A list of Woodford Cefis Stephens’ accomplishments could pretty much fill a chapter of an encyclopedia.
In a career that started in the 1930s and lasted into the 1990s, the Hall of Fame trainer known as “Woody” was revered as one the sport’s most respected and beloved figures. He won eight Triple Crown races, saddled nine champions and received enough trophies from his stakes wins to stock a three-story museum.
Woodford Cefis Stephens
But late in his life, whenever he would engage in a conversation about his profession, he would grin like the Cheshire Cat and then mention the one accomplishment that he prized above all the others.
“You know,” the Kentucky native would say, “I won five Belmonts.”
Yes, Woody Stephens won five Belmont Stakes. In a row, no less. A feat that can be considered racing’s answer to Joe DiMaggio’s 56-game hitting streak. Some might come close, but break it? We may never see that.
“I am absolutely sure that no one will ever break Woody’s record,” trainer Bill Badgett, an assistant with Stephens during his incredible run, said in an ESPN.com story. “I don’t know how long it will be before someone runs a horse in five straight Belmonts, much less wins five straight.”
Stephens entered the Hall of Fame six years before he won his first Belmont Stakes in 1982. He had won the 100th Kentucky Derby in 1974 with Cannonade and trained champions like Bald Eagle and Never Bend at the time of his induction in 1976. Though 63 years old at the time, Stephens’ best years actually were still ahead of him when he received the sport’s greatest honor.
Aging like a fine wine, Stephens enjoyed his greatest measure of glory in the 1980s. Backed by a collection of deep-pocketed owners, Stephens’ barn was filled with some of the best-bred and fastest horses in America.
One of them was Conquistador Cielo, who in 1982 became Stephens’ first Belmont Stakes winner. Unable to compete in the first two legs of that year’s Triple Crown due to minor injuries, Conquistador Cielo prepped for the Belmont in the Grade 1 Metropolitan Handicap at a mile. Facing older horses, he won by 7 ¼ lengths in the track record time of 1:33. Five days later, he returned to take the 1 ½-mile final leg of the Triple Crown by an astonishing 14 lengths.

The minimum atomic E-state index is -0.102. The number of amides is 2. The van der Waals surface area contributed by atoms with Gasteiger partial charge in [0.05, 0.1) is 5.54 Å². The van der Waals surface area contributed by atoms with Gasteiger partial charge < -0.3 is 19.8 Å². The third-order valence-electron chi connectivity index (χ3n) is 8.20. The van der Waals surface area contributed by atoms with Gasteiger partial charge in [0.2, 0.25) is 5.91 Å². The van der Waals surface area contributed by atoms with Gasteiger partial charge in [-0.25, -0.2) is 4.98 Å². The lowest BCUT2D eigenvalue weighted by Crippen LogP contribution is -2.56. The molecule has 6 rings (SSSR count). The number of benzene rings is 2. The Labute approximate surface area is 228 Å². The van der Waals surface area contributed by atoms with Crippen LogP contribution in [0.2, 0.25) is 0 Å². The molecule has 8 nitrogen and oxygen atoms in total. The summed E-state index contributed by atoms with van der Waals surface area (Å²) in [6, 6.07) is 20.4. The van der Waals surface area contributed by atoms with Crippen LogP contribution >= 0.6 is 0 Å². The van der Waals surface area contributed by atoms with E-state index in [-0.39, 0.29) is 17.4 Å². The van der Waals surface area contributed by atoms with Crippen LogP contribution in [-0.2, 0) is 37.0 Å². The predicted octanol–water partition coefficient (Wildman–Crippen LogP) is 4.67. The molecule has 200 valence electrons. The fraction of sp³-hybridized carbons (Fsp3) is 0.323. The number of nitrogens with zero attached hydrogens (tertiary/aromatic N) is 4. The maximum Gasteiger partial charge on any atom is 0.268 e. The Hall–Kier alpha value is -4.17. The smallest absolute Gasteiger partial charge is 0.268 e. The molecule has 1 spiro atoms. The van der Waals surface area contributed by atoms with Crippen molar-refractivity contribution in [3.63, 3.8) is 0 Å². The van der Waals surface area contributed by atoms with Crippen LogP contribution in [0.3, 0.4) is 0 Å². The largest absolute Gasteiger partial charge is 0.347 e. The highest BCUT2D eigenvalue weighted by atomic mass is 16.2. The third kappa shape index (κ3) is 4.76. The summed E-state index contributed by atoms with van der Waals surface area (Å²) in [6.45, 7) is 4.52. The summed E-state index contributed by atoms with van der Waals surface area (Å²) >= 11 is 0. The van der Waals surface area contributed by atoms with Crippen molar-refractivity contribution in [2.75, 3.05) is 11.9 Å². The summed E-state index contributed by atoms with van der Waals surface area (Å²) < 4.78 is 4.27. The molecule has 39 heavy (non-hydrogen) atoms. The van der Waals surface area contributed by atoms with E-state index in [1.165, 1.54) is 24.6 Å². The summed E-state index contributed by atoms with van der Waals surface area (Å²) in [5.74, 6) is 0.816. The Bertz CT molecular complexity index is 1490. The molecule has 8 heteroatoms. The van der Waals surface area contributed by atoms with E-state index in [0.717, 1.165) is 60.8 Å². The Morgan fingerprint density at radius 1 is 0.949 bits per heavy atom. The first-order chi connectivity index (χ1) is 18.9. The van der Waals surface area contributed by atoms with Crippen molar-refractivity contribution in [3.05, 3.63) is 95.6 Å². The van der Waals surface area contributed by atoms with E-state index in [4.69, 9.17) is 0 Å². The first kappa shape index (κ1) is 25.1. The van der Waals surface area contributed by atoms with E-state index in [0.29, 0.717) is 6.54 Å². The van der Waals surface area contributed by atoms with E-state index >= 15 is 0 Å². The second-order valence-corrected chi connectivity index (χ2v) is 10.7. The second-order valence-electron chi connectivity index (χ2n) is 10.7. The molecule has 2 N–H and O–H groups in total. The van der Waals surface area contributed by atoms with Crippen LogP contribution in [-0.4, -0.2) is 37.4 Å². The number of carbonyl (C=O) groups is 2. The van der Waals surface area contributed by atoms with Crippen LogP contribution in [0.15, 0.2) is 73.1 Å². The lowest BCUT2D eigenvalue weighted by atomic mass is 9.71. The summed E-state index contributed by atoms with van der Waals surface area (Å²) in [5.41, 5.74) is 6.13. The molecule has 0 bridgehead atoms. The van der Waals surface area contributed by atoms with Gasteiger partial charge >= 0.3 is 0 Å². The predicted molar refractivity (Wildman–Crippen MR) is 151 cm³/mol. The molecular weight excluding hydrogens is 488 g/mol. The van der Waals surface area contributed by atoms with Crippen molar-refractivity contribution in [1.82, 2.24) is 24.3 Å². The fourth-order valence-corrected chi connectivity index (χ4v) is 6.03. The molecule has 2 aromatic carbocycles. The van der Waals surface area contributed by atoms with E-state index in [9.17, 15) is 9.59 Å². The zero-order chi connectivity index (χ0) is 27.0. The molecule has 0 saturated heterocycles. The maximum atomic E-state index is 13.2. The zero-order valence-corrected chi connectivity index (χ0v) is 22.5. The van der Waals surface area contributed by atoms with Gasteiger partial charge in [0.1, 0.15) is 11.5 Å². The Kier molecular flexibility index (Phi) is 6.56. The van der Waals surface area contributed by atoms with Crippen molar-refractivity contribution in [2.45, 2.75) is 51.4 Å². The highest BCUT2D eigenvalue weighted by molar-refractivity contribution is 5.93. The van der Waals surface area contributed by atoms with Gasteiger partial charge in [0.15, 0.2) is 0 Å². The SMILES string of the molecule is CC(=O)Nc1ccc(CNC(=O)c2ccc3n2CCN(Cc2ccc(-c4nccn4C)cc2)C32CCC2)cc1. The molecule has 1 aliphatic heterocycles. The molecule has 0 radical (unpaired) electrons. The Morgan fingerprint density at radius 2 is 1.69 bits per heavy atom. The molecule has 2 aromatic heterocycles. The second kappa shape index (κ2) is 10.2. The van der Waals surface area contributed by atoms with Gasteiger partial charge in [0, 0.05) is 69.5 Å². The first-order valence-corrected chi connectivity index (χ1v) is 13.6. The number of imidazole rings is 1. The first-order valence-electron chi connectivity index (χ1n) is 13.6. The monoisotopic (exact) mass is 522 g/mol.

“Go figure,” former jockey Eddie Maple, one of Stephens’ regular riders, said to ESPN.com. “Woody ran a horse on five days rest and won the Belmont. Now you see horses running twice at three before the Kentucky Derby.”
That victory stamped Conquistador Cielo as a superstar – a reputation that was tarnished by a loss later in the Travers – and paved the way for the son of Mr. Prospector to be named 1982 Horse of the Year and syndicated for $36.4 million as a stud prospect.
A year later, Stephens might have won his second Derby but Caveat had traffic issues and finished third. After skipping the Preakness, Caveat prepped in an allowance race at Belmont 12 days before the “Test of the Champion” and then took the Belmont by more than three lengths.
Stephens won his second Derby in 1984 with Claiborne Farm’s Swale, and after a disappointing seventh-place finish in the Preakness, Swale rebounded back home in New York and gave Stephens his third straight Belmont win with a four-length triumph.
Stephens’ dominance in the Belmont was vividly reflected in the 1985 Belmont when he sent out Crème Fraiche and Stephan’s Odyssey to finish 1-2 in the 117th edition of the classic.
Interestingly, of Stephens’ first four Belmont winners only Swale was favored.
His fifth was the most improbable of the bunch.
Danzig Connection was coming off a win in the Peter Pan Stakes but was sent off as the 8-1 co-fifth choice in a field of 10. On a sloppy track, he ran the race of his life and extended Stephens’ streak to mind-boggling proportions with a 1 ¼-length victory.
The glorious run ended when Gone West finished fifth in the 1987 Belmont and sadly his career began to ebb soon afterward as emphysema and heart disease took a toll on him.
His stable amounted to just a handful of horses in the 1990s when his physical ailments forced him to carry oxygen with him so his frail body could breathe. He passed away in 1998 at the age of 84.
He left behind a legacy that extended far beyond that one sentence about his prowess in the Belmont Stakes.
“Woody breathed, drank, and ate horse racing, but he also loved to talk and entertain you,” trainer David Donk, a former Stephens assistant, said to ESPN.com. “To this day, I haven’t met anyone else like him. He was the best.”
Yet, as Stephens himself would no doubt tell you, while he cherished his plaque in the National Museum of Racing and Hall of Fame in Saratoga Springs, N.Y., there was a part of Belmont Park that he treasured just as much. It can be found on a wall in the clubhouse entrance to the track. Called “Woody’s Corner” it pays tribute to the great trainer by showcasing some of his most famous trophies and a large painting of Stephens aboard his pony, Rex, with his Belmont winners in the background.
It’s an impressive statement about the man and what he accomplished in racing.
After all, Woody Stephens did win five Belmonts, you know.
Note: This story originally was published in June 2016 and has been updated.
- The 5-foot-8 Stephens started in racing as a jockey but switched to training when he became too tall to maintain weight.
- Stephens’ nine champions were Bald Eagle, Conquistador Cielo, De La Rose, Devil’s Bag, Heavenly Cause, Never Bend, Sensational, Smart Angle, and Swale.
- One of the undercard races on Belmont Stakes day is the Woody Stephens Stakes at seven furlongs for 3-year-olds.
- His last Belmont Stakes starter was Cefis, who was named after the trainer.
- Stephens’ autobiography was entitled “Guess I’m Lucky.”
- His first winner as a trainer was Bronze Bugle in 1940 at Keeneland.